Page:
|From:||Tom Lane <tgl(at)sss(dot)pgh(dot)pa(dot)us>|
|To:||Martijn van Oosterhout <kleptog(at)gmail(dot)com>|
|Cc:||pgsql-hackers(at)lists(dot)postgresql(dot)org, Mark Dilger <hornschnorter(at)gmail(dot)com>|
|Subject:||XID-wraparound hazards in LISTEN/NOTIFY|
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In connection with a different issue, I wrote:
> * The point of calling asyncQueueReadAllNotifications in
> Exec_ListenPreCommit is to advance over already-committed queue entries
> before we start sending any events to the client. Without this, a
> newly-listening client could be sent some very stale events. (Note
> that 51004c717 changed this from "somewhat stale" to "very stale".
It suddenly strikes me to worry that we have an XID wraparound hazard
for entries in the notify queue. The odds of seeing a live problem
with that before 51004c717 were pretty minimal, but now that we don't
aggressively advance the queue tail, I think it's a very real risk for
low-notify-traffic installations. In the worst case, imagine
* Somebody sends one NOTIFY, maybe just as a test.
* Nothing happens for a couple of weeks, during which the XID counter
advances by 2 billion or so.
* Newly-listening sessions will now think that that old event is
"in the future", hence fail to advance over it, resulting in denial
of service for new notify traffic. There is no recourse short of
a server restart or waiting another couple weeks for wraparound.
I thought about fixing this by tracking the queue's oldest XID in
the shared queue info, and forcing a tail advance when that got
too old --- but if nobody actively uses any listen or notify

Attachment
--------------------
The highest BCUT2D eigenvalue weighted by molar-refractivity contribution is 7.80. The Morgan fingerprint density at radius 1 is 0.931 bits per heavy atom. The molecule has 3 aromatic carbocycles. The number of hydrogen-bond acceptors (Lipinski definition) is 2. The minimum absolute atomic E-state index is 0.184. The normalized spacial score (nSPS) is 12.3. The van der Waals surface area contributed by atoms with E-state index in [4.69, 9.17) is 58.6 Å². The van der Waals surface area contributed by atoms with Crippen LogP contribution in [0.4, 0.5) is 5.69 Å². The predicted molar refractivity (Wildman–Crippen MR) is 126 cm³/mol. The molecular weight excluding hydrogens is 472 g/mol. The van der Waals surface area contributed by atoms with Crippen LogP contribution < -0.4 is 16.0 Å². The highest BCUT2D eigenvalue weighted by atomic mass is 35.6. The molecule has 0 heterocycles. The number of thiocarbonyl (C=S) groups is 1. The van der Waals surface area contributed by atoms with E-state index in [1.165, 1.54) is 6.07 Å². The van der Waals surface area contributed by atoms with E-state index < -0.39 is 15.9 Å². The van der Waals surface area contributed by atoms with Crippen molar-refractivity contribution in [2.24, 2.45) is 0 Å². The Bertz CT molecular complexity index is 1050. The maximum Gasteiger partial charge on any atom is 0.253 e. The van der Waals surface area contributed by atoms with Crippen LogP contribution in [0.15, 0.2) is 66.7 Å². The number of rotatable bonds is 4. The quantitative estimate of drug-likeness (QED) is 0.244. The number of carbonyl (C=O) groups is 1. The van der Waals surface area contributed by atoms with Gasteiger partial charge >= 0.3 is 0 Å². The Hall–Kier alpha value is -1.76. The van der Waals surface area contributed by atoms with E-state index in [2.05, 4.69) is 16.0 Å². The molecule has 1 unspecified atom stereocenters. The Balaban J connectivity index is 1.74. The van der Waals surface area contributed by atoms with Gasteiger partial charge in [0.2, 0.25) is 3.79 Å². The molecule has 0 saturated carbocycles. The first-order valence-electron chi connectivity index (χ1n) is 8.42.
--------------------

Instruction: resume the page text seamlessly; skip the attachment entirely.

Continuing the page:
features for awhile, no such code is going to execute, so the
above scenario could happen anyway.
The only bulletproof fix I can think of offhand is to widen the
queue entries to 64-bit XIDs, which is a tad annoying from a
space consumption standpoint. Possibly we could compromise by
storing the high-order bits just once per SLRU page (and then
forcing an advance to a new page when those bits change).
A somewhat less bulletproof fix is to detect far-in-the-future queue
entries and discard them. That would prevent the freezeup scenario,
but there'd be a residual hazard of transmitting ancient
notifications to clients (if a queue entry survived for 4G
transactions not just 2G). But maybe that's OK, given the rather
tiny probabilities involved, and the low guarantees around notify
reliability in general. It'd be a much more back-patchable answer
than a queue format change, too.
Thoughts? I'm not really planning to work on this myself, but
regards, tom lane
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